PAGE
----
The creation of a two new, “super ministries” — the Ministry of Ecology and Environment, and the Ministry of Natural Resources — consolidates many of these fragmented functions, and makes possible a more holistic approach to environmental management, signalling a serious attempt to overcome coordination difficulties. Pilot “vertical management” reforms and adjustments to the political evaluation system for local officials also demonstrate that tackling local enforcement is a serious priority.

“The Chinese Communist Party is keen to be seen acting on popular concerns about pollution and environmental degradation for the sake of its own legitimacy”

So, what has driven this progress? Despite China’s increasingly confident posture on the world stage, it’s better to look closer to home. Most of China’s recent environmental initiatives can be explained by domestic political, economic, and environmental concerns.

Chinese leaders have long understood the seriousness of climate change, but also the likelihood it could exacerbate existing environmental stresses on water and food systems, including chronic droughts in northern China. The public, as evidenced by opinion polls, understand this too — and the Chinese Communist Party (CCP) is keen to be seen acting on popular concerns about pollution and environmental degradation for the sake of its own legitimacy.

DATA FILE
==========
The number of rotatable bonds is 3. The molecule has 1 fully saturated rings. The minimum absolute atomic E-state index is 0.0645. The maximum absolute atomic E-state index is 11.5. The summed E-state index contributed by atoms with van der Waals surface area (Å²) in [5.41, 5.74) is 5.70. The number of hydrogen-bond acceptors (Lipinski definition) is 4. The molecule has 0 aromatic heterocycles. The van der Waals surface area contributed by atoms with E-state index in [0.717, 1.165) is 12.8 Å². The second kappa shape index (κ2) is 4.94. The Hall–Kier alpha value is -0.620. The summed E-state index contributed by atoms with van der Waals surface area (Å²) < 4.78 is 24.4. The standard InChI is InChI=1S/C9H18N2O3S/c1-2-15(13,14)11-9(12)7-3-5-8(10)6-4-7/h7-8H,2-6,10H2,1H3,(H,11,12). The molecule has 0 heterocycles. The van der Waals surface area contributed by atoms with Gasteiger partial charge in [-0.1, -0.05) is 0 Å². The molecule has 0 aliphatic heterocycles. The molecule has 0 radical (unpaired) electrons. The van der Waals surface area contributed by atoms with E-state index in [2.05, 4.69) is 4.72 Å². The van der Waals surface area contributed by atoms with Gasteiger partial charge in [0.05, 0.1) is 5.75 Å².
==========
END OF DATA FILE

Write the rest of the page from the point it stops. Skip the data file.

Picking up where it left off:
Fortunately for them, this largely aligns with the technological and economic preoccupations of the country’s planners: to move the economy towards slower, higher quality and less energy-intensive growth; to enhance energy security by diversifying away from fossil-fuel dependence and towards renewables, where costs are falling rapidly; to become a leading supplier of innovative technologies to the rest of the world; and to embrace the economic dynamism of the global clean technology markets.

In other words, it’s worth taking seriously, perhaps more seriously than his international pronouncements. In Xi’s speech to the 19th Party Congress late last year, in which he stated that the “principal contradiction” facing Chinese society, a key theoretical concept for the CCP, was “between unbalanced and inadequate development and the people’s ever-growing needs for a better life.”

Which is not to say it will be smooth sailing from here. Major tests in the near to mid-term will include: the ramifications for social stability of restructuring the economy away from polluting industries, which is likely to create unemployment; and the risk of exporting emissions through overseas investments on the “Belt and Road”, as the domestic economy slows and overcapacity shifts across borders.

These are not small obstacles, and unless they are addressed, China’s international leadership posture will be undermined — but it is clear, at least, that the struggle to achieve “clear waters and green mountains” is more than rhetoric.

Sam Geall is Executive Editor at chinadialogue, an Associate Fellow at Chatham House, and Associate Faculty at University of Sussex.